This post was written as a response to John M. Owen's piece, "Religious Freedom and Violence: Conflicting Perspectives," which can be found here.
By: Monica Duffy Toft
One issue involving religion and its relationship to violence that is gaining greater attention in the media and in academic research is the threat by fundamentalist religious groups to women’s rights and equality. From sexual violence in South Sudan and by the Islamic State, to the abduction of young women and girls by Boko Haram in northern Nigeria, women’s freedoms are increasingly under threat. In several instances, fundamentalist religious movements mobilize the very forces that should have been expected to safeguard women: globalization, secularization, and democracy.
“Fundamentalism" was first used to describe a conservative type of Christian thought that opposed liberal conceptions of the Christian faith. Today the term is applied more broadly to those religious adherents who fear modernist movements as corrosive to the foundation of their religion. For the Abrahamic traditions, the foundational texts all fell into social contexts in which males exercised all political, economic, and most social authority and, critically, the texts themselves were transcribed by males. Given that the core argument of fundamentalists is that “text is sovereign” and its meaning is fixed, it follows that the more closely one cleaves to the texts, the fewer opportunities there will be for women to escape subordination to men. All three texts—the Old Testament, the New Testament, and the Qur’an—invariably stipulate women’s religious duty of submission to men.
As women’s equality has advanced, a clash has developed within societies whereby fundamentalists attempt to reassert more traditional gendered roles. It is likely no accident therefore, that religious fundamentalism has expanded in tandem with women’s equality. Religious fundamentalism has been on the rise since the 1960s, accelerating over the past 15 years. From the 1970s Moral Majority activism in the United States, to state-sanctioned religious revivalism in the aftermath of the Iranian Revolution in 1979 and the rise of the Taliban in Afghanistan, to the ascension to power of Islamist parties such as the Muslim Brotherhood briefly in Egypt and the Ennahda party in Tunisia, there is a resurgence of religion backed by well-organized movements. This resurgence is neither random nor discrete. It is embedded in broader historical processes of globalization, secularization, and in some cases, democratization.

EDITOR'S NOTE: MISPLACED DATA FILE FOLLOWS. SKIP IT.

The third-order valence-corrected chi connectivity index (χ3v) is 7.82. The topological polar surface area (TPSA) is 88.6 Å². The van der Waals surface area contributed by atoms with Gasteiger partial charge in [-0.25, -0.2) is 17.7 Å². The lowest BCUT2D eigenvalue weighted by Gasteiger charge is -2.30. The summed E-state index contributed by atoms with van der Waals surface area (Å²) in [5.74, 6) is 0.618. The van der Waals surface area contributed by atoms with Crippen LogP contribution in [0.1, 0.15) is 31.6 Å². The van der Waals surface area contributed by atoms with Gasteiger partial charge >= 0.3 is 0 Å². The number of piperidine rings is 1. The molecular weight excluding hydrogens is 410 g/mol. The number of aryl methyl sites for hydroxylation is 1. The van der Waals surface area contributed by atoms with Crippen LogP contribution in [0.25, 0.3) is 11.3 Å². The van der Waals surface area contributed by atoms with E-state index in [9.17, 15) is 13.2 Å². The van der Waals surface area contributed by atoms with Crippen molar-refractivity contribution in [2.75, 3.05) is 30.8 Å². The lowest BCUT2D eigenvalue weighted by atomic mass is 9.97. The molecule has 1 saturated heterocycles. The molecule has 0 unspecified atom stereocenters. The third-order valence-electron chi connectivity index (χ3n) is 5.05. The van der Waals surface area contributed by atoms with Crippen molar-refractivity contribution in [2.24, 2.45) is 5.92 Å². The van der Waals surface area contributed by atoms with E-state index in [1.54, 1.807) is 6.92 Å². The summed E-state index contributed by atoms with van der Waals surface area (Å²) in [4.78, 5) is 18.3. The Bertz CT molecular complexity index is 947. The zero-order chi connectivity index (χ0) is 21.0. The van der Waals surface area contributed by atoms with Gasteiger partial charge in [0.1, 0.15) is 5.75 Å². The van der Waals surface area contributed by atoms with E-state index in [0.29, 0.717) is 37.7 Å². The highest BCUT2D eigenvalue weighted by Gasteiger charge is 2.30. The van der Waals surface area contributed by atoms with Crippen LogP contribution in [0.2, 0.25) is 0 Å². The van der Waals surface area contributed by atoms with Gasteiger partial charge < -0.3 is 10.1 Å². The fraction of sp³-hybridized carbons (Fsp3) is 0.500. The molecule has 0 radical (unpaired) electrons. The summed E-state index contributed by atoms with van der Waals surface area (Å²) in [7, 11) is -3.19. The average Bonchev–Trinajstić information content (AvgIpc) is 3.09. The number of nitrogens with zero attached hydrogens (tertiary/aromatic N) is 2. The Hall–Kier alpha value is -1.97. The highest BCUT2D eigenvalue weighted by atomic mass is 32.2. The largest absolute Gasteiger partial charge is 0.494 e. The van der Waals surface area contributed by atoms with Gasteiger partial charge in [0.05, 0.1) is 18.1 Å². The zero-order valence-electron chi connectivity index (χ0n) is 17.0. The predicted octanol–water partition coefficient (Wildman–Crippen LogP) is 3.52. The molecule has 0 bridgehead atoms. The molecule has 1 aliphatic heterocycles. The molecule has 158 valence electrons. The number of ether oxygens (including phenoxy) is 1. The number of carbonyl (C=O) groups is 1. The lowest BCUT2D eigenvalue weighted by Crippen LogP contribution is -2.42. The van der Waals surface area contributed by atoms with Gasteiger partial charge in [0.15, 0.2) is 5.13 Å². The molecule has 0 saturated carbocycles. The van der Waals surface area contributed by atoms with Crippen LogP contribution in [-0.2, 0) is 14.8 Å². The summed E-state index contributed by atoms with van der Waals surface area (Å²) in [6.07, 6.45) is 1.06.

The digital revolution and other forces of globalization, the increased tendency of governments to exclude religion from politics, and the wave of democratization in the last few decades conjointly enabled a religious revivalism. As networked and transnational actors, religious groups were well-positioned to adopt the internet and other new media tools to amplify their ideas to a global audience. The Islamic State adeptly utilizes YouTube, Twitter, and Facebook to broadcast organized propaganda, which has turned out to be an efficient means to recruit young men and women from across the world to its cause: men as fighters; women as wives.
In other cases, freedom of religious expression allowed under democracy and enabled by secular regimes has allowed religious groups to propagate their otherwise marginal philosophies, strengthen organizational structures, and mobilize supporters. While Islamist parties were voted into power through democratic processes in Egypt and Tunisia, dictatorships, such as Bashar al-Assad’s brutal pursuit of a secular agenda in Syria, provided a rationale for religious movements to mobilize and denounce the ruthless means by which that secularism was secured. The same process undid the oppressive rule of Iran’s Shah in 1979.